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So. You want to represent yourself.

Be aware. There is no special treatment for pro se litigants. As a party representing her own interests, Martha Rothrock was not entitled to special treatment from the court once she fired her attorney and substituted herself as her own attorney. In re Marriage of Rothrock (2008) 159 Cal.App.4th 223.

The California Supreme Court has specifically held that an in propria persona litigant (self-represented party) is held to the same procedural rules as an attorney.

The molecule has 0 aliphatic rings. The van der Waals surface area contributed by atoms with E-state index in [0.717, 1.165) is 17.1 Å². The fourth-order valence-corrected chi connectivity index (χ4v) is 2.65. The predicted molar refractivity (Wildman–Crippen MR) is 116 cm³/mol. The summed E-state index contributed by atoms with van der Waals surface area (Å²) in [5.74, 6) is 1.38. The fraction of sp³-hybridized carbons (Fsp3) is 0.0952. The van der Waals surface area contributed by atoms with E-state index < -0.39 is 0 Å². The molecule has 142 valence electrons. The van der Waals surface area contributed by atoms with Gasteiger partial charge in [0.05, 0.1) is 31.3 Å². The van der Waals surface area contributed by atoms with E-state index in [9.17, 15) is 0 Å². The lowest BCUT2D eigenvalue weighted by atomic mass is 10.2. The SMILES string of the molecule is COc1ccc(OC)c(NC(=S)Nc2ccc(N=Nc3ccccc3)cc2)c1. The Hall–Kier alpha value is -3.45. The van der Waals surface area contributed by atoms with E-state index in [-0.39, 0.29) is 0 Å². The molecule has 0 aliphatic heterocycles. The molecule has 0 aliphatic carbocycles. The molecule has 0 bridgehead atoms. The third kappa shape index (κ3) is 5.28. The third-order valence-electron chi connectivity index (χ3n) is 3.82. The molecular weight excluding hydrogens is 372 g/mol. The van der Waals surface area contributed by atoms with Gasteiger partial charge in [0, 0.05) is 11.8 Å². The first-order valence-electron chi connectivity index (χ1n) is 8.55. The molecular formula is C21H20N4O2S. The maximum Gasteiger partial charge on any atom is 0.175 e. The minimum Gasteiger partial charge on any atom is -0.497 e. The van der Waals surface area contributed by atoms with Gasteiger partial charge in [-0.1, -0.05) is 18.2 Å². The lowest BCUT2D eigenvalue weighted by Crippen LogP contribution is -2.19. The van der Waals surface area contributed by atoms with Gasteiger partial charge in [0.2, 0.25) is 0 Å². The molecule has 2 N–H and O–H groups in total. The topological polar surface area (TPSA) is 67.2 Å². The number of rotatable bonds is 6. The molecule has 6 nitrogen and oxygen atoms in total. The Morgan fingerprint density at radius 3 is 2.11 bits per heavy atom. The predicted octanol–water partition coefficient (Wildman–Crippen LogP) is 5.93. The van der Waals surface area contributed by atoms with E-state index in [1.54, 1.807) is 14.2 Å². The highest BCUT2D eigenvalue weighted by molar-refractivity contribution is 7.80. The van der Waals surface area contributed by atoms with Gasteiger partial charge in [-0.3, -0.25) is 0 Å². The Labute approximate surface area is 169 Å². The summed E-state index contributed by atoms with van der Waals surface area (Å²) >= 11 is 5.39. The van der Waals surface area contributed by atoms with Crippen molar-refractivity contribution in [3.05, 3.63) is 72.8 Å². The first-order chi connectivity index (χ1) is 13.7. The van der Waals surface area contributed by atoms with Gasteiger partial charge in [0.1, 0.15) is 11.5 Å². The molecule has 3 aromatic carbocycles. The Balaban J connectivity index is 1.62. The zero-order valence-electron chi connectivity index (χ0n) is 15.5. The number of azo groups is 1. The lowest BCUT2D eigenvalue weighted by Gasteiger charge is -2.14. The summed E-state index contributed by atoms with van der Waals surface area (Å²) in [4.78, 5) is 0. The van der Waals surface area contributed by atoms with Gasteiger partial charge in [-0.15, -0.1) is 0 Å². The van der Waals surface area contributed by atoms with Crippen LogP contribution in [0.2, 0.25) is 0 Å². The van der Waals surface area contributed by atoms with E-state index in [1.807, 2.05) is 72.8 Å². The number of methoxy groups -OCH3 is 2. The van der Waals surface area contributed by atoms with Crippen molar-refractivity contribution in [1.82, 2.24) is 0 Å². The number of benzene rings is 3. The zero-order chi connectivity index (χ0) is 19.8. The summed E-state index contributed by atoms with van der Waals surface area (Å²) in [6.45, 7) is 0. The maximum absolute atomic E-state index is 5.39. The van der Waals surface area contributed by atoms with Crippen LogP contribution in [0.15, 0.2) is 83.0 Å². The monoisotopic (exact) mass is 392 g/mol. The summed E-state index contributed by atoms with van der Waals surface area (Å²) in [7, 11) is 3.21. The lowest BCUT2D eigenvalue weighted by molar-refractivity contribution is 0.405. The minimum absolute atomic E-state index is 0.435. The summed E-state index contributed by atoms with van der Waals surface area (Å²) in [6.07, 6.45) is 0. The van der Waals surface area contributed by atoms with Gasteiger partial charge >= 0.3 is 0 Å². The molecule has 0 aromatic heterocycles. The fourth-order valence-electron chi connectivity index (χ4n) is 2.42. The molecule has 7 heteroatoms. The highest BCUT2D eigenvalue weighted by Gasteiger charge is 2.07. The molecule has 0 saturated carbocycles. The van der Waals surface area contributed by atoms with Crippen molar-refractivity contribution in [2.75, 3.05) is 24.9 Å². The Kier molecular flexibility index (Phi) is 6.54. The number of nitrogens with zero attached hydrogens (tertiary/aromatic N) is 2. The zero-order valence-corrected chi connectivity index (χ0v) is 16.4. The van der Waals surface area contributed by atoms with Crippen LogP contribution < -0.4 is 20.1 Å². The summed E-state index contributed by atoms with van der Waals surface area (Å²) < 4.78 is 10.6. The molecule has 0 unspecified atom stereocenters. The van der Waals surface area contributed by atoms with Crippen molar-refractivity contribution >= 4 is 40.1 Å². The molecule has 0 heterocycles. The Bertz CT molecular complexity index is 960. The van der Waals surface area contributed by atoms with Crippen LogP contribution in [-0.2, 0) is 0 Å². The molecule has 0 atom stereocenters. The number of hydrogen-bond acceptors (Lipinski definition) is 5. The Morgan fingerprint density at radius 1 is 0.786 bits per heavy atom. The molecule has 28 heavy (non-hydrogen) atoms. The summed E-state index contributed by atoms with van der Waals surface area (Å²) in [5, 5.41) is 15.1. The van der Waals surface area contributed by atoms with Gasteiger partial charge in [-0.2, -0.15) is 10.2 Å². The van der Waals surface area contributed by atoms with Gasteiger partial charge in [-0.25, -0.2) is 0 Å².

In other words, self-representation is not a ground for lenient treatment, so don't expect it. If you made a mistake, as no doubt you will if you choose to act as your own lawyer, don't tell the judge, "but your honor, I didn't know. I'm not an attorney". Except when a particular rule provides otherwise, the rules of civil procedure must apply equally to parties represented by counsel and those who forgo attorney representation.

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